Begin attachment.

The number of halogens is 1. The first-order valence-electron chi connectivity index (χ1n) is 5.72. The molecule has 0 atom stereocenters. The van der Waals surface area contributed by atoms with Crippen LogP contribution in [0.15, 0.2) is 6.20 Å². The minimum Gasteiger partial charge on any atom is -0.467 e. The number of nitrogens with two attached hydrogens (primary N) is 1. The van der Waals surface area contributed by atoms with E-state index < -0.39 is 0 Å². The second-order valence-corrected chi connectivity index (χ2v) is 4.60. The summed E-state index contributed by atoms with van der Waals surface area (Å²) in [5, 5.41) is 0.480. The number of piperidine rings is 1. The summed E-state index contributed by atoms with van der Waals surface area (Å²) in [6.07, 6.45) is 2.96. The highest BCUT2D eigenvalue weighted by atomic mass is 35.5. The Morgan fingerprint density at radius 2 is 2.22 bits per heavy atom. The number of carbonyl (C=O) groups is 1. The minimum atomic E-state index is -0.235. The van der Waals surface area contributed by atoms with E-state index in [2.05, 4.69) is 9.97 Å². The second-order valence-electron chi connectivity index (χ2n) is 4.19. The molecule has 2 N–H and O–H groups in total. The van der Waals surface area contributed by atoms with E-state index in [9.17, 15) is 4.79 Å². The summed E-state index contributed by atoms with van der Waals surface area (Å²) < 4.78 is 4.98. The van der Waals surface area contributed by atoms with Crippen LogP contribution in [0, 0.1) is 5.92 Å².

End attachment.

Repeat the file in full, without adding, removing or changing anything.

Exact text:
The number of halogens is 1. The first-order valence-electron chi connectivity index (χ1n) is 5.72. The molecule has 0 atom stereocenters. The van der Waals surface area contributed by atoms with Crippen LogP contribution in [0.15, 0.2) is 6.20 Å². The minimum Gasteiger partial charge on any atom is -0.467 e. The number of nitrogens with two attached hydrogens (primary N) is 1. The van der Waals surface area contributed by atoms with E-state index < -0.39 is 0 Å². The second-order valence-corrected chi connectivity index (χ2v) is 4.60. The summed E-state index contributed by atoms with van der Waals surface area (Å²) in [5, 5.41) is 0.480. The number of piperidine rings is 1. The summed E-state index contributed by atoms with van der Waals surface area (Å²) in [6.07, 6.45) is 2.96. The highest BCUT2D eigenvalue weighted by atomic mass is 35.5. The Morgan fingerprint density at radius 2 is 2.22 bits per heavy atom. The number of carbonyl (C=O) groups is 1. The minimum atomic E-state index is -0.235. The van der Waals surface area contributed by atoms with E-state index in [2.05, 4.69) is 9.97 Å². The second-order valence-electron chi connectivity index (χ2n) is 4.19. The molecule has 2 N–H and O–H groups in total. The van der Waals surface area contributed by atoms with E-state index in [9.17, 15) is 4.79 Å². The summed E-state index contributed by atoms with van der Waals surface area (Å²) < 4.78 is 4.98. The van der Waals surface area contributed by atoms with Crippen LogP contribution in [0, 0.1) is 5.92 Å².